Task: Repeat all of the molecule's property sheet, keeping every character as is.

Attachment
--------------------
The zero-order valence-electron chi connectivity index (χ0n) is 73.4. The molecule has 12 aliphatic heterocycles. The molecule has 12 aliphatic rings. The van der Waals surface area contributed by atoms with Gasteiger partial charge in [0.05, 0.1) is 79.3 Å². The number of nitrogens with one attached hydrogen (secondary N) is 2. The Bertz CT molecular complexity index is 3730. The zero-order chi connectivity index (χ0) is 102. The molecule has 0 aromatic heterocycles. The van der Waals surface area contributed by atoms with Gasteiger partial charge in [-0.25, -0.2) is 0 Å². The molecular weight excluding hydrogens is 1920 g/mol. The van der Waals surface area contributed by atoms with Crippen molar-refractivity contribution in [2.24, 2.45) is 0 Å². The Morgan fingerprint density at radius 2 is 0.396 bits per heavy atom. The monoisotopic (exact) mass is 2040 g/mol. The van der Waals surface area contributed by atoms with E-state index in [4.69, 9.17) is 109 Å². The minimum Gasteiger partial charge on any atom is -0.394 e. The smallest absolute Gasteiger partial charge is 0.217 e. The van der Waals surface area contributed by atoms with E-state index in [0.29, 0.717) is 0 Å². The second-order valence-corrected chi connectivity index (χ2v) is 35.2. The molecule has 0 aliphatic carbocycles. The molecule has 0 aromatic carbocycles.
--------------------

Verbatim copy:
The zero-order valence-electron chi connectivity index (χ0n) is 73.4. The molecule has 12 aliphatic heterocycles. The molecule has 12 aliphatic rings. The van der Waals surface area contributed by atoms with Gasteiger partial charge in [0.05, 0.1) is 79.3 Å². The number of nitrogens with one attached hydrogen (secondary N) is 2. The Bertz CT molecular complexity index is 3730. The zero-order chi connectivity index (χ0) is 102. The molecule has 0 aromatic heterocycles. The van der Waals surface area contributed by atoms with Gasteiger partial charge in [-0.25, -0.2) is 0 Å². The molecular weight excluding hydrogens is 1920 g/mol. The van der Waals surface area contributed by atoms with Crippen molar-refractivity contribution in [2.24, 2.45) is 0 Å². The Morgan fingerprint density at radius 2 is 0.396 bits per heavy atom. The monoisotopic (exact) mass is 2040 g/mol. The van der Waals surface area contributed by atoms with E-state index in [4.69, 9.17) is 109 Å². The minimum Gasteiger partial charge on any atom is -0.394 e. The smallest absolute Gasteiger partial charge is 0.217 e. The van der Waals surface area contributed by atoms with E-state index in [0.29, 0.717) is 0 Å². The second-order valence-corrected chi connectivity index (χ2v) is 35.2. The molecule has 0 aliphatic carbocycles. The molecule has 0 aromatic carbocycles.